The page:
In contrast, a firm that owns the branded drug will pay the generic alternative to accept an entry date only if the settlement delays generic competition beyond what the patent strength warrants. The generic firm will accept a later entry date only if it is compensated. So, in the example above, a branded company would only pay the generic firm if the generic firm agreed to delay entry more than 6 years, and the generic firm would agree to delay entry more than 6 years only if it is paid.
The Federal Trade Commission, private plaintiffs, and state attorneys general brought a series of cases challenging reverse-payment settlements in the late 1990s. According to them, any payment that was more than de minimis raised significant antitrust concerns and was likely anticompetitive. In March 2005, however, the 11th Circuit Court of Appeals, in Schering Plough Corp. v. Federal Trade Commission, reached the opposite conclusion. It suggested that, with limited exceptions, reverse-payment settlements were legal unless the generic company agreed to stay off the market until after the patent expired, also known as the “scope-of-the-patent” rule. Two other circuits shortly thereafter adopted this position.
In adopting this lenient rule, courts expressed concerns about the costs of an overly strict rule. Specifically, the courts variously argued that:
- An overly strict rule would “discourage settlement of patent litigation” (see Federal Trade Commission v. Actavis, 570 US 136, 170 (Roberts C.J., dissenting)) because litigation can be costly and inefficient, and limiting settlements could, the courts reasoned, just increase costs to everyone.
- Limiting patent holders’ settlement options could “decrease product innovation by amplifying the period of uncertainty around the drug manufacturer’s ability to research, develop, and market the patented product” (see Schering Plough Corp. v. Federal Trade Commission, 402 F.3d 1056, 1075, 11th Cir. 2005) because if patent holders have fewer settlement options, then the uncertainty of litigation might deter them from investing in research and development.
- An overly strict rule would “reduce the incentive to challenge patents by reducing the challenger’s settlement options” (see Asahi Glass co. v. Pentech Pharms, Inc., 289 F. Supp. 2d 986, 994, ND Ill 2003) because if generic companies could not resolve patent litigation by getting paid, then they might not undertake their challenges in the first place.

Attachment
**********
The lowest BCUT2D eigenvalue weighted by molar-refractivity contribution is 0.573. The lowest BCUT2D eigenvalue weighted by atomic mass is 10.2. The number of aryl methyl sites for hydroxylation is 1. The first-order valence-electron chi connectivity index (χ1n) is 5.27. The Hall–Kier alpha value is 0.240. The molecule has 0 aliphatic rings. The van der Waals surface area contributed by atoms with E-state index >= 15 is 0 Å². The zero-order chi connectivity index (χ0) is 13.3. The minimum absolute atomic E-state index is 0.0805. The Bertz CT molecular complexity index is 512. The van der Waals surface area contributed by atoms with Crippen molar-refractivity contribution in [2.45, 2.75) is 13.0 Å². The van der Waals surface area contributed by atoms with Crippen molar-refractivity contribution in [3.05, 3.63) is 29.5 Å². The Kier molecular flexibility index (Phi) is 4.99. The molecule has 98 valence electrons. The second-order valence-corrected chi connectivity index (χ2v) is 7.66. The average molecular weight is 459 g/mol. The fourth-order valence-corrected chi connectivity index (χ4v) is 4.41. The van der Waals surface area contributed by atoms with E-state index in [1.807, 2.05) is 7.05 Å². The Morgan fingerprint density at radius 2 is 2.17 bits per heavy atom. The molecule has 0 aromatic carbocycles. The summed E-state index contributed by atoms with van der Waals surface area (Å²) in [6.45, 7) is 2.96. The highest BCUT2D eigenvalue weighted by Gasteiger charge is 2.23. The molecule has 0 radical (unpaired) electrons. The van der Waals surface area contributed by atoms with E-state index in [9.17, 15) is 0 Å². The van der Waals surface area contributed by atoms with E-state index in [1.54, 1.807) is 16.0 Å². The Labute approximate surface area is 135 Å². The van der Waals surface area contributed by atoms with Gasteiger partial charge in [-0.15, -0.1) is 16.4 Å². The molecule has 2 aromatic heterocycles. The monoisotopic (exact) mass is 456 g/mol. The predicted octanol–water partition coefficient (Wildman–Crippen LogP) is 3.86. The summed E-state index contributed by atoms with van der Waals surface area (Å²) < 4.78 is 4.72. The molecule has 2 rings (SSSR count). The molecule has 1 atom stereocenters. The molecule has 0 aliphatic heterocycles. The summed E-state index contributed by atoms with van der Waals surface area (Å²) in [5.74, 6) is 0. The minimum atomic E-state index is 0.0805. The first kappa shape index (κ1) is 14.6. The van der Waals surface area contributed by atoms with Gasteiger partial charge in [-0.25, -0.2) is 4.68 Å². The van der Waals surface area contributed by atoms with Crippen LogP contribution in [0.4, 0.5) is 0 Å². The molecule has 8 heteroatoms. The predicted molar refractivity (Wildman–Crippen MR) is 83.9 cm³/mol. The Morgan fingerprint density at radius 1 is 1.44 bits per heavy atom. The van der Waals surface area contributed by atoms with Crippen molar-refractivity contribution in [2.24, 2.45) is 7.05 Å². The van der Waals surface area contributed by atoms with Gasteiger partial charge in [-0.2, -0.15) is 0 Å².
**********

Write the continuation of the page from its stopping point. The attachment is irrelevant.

At the same time, these courts were confident that even if settlements with payments were anticompetitive, the market would quickly remedy the situation. Once the branded company paid off one generic competitor, that payment would entice other generic companies to challenge the patent. As one court explained, “Although a patent holder may be able to escape the jaws of competition by sharing monopoly profits with the first one or two generic challengers, those profits will be eaten away as more and more generic companies enter the waters by filing their own paragraph IV certifications attacking the patent.”(See Federal Trade Commission v. Watson Pharms, Inc, 677 F.3d 1298, 11th Cir. 2012) In other words, if the branded company paid off one generic firm to avoid competition, then it would face a host of challengers, each demanding a payment to drop their challenges.
In 2013, however, the U.S. Supreme Court put an end to the scope-of-the-patent era and subjected these types of agreements to traditional antitrust analysis. According to the Supreme Court, an agreement in which the branded and generic companies eliminate potential competition and share the resulting monopoly profits likely violates the antitrust laws, absent some justification. (See FTC v. Actavis 570 US 136, 158) The result: The adoption of a very lenient rule, the scope-of-the-patent test, and the change to the stricter rule-of-reason approach provides insight into the costs and consequences of the two regimes.
The cost of the lenient scope-of-the-patent rule
Information from the Federal Trade Commission allows an estimate of the cost to consumers of the scope-of-the-patent rule. The FTC reports the number of settlements with any compensation and the subset of those with compensation greater than $7 million. Adoption of the lenient scope led to a dramatic increase in settlements with substantial compensation (more than $7 million), which peaked in FY2012 at 33. The Supreme Court’s rejection of that rule virtually eliminated settlements with substantial payments. In fiscal year 2016, only a single agreement occurred. The cost of a lenient rule is not simply that anticompetitive conduct goes unpunished; lenient rules also will encourage more anticompetitive conduct. (See Figure 1.)
One can estimate the cost to consumers of allowing pay-for-delay settlements by multiplying the length of the delay, the lost consumer savings due to delayed generic entry, and the volume of commerce affected. In 2010, the FTC issued a report analyzing pharmaceutical patent settlements. It found that settlements with payments and restrictions on entry delayed generic competition by an average of 17 months relative to settlements without payments. On a yearly basis, consumer lost savings equals 77 percent of the branded drug’s total revenue.